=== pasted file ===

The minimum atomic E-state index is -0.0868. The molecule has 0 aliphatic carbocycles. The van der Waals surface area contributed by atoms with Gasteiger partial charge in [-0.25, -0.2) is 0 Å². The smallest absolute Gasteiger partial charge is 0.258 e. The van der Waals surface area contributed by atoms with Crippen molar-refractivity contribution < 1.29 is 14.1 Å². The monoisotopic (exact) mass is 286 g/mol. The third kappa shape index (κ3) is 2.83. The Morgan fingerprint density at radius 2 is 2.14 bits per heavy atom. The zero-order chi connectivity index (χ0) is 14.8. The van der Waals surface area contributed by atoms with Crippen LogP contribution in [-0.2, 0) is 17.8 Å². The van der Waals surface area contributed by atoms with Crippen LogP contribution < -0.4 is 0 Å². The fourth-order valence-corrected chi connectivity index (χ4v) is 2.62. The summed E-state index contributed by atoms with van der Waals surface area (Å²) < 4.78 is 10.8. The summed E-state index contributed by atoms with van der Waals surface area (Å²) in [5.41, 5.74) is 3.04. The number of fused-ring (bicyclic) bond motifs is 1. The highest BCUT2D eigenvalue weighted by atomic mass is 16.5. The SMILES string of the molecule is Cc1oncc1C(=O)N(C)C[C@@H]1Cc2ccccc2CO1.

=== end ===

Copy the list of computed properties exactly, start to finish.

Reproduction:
The minimum atomic E-state index is -0.0868. The molecule has 0 aliphatic carbocycles. The van der Waals surface area contributed by atoms with Gasteiger partial charge in [-0.25, -0.2) is 0 Å². The smallest absolute Gasteiger partial charge is 0.258 e. The van der Waals surface area contributed by atoms with Crippen molar-refractivity contribution < 1.29 is 14.1 Å². The monoisotopic (exact) mass is 286 g/mol. The third kappa shape index (κ3) is 2.83. The Morgan fingerprint density at radius 2 is 2.14 bits per heavy atom. The zero-order chi connectivity index (χ0) is 14.8. The van der Waals surface area contributed by atoms with Crippen LogP contribution in [-0.2, 0) is 17.8 Å². The van der Waals surface area contributed by atoms with Crippen LogP contribution < -0.4 is 0 Å². The fourth-order valence-corrected chi connectivity index (χ4v) is 2.62. The summed E-state index contributed by atoms with van der Waals surface area (Å²) < 4.78 is 10.8. The summed E-state index contributed by atoms with van der Waals surface area (Å²) in [5.41, 5.74) is 3.04. The number of fused-ring (bicyclic) bond motifs is 1. The highest BCUT2D eigenvalue weighted by atomic mass is 16.5. The SMILES string of the molecule is Cc1oncc1C(=O)N(C)C[C@@H]1Cc2ccccc2CO1.